In this post you'll learn that in order to calculate the total cost of ownership of a facilities maintenance management program, you have to analyze and consider the overhead because that is where there is an opportunity for improvement.

You're Asking the Wrong Question

To the untrained eye, the facilities maintenance arm of a business appears to be a black hole of cost. The costs of these FM services add up, and unless discrepancies arise, that is where most of the business analysis ends. However, facilities maintenance managers, who are privy to all of the nuances that make up each work order, understand the complexities and overhead involved in this sector of business. There are a multitude of variables that affect the total cost of each service like trip charges and materials, in addition to the other direct and indirect operational costs associated with facilities management.

When senior executives across many industries try to determine the most economic way to handle the “black hole of cost,” they often ask us the same question that only addresses a fraction of the equation: "What are your hourly costs?"

Unpacking the Black Hole of Cost

Total cost of ownership is not a new concept, but it is often overlooked in the facilities maintenance sector. Adding up rate cards for trip charges, hourly wages, and materials does not accurately reflect the total cost of ownership of a facilities maintenance management program, yet historically these factors have been the predominant focus. This level of analysis only provides you with a partial view into the complexities of facilities maintenance. There are many additional variables that impact the total cost of a service other than direct costs. Shining light into the “black hole” requires analyzing and quantifying the additional factors. Overhead and the costs associated with each work order need to be accounted for, in addition to the direct cost of the ticket.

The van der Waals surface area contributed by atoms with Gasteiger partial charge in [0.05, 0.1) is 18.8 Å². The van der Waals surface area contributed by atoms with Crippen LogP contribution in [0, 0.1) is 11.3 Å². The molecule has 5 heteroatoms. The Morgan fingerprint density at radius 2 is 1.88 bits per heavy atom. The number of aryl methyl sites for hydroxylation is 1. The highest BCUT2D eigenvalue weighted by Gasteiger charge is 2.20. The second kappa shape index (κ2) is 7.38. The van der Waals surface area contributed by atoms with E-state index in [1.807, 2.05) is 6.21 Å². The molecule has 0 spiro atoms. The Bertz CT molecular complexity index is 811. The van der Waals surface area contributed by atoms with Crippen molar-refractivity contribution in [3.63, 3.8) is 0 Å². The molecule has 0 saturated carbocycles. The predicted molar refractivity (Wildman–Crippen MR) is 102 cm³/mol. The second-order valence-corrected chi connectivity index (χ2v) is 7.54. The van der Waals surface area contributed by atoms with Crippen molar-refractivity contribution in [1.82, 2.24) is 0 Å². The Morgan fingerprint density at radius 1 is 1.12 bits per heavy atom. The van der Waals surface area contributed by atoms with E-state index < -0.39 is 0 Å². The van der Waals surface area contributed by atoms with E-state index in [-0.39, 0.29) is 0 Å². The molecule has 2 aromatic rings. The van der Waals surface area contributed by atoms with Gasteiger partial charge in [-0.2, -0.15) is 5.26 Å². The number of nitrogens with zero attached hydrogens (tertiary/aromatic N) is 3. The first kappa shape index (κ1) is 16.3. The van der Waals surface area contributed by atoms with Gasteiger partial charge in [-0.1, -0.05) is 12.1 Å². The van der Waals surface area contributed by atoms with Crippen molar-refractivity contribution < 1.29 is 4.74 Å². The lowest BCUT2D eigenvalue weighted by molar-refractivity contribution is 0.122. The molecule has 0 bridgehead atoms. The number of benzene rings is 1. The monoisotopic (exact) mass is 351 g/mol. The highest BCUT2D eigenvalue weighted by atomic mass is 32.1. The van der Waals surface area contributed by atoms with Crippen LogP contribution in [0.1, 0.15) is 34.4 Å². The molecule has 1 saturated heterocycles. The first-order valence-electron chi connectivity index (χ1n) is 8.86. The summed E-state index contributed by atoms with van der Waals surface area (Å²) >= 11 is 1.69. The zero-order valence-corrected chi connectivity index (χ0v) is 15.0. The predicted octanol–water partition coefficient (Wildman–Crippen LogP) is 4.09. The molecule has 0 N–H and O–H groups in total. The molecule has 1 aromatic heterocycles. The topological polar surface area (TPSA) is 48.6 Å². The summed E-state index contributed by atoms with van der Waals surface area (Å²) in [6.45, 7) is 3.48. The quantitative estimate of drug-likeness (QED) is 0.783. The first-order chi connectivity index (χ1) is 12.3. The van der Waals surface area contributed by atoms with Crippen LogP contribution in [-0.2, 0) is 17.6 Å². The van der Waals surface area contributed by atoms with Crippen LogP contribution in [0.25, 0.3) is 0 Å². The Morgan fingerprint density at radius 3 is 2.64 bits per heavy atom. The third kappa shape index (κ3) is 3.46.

What Indirect Operational Costs Affect Your P&L

Indirect costs are often overlooked and are not applied back to direct ticket costs because they are less tangible than hourly rates and trip charges. This makes them harder to calculate for the total cost of ownership. Without evaluating these indirect costs, however, you lose transparency to accurately calculate the financial impact on your business.

Download the second installment of our Thought Leadership Series, How to Calculate the True Cost of Facilities Maintenance, to learn more about the indirect operational costs that are impacting your bottom line.

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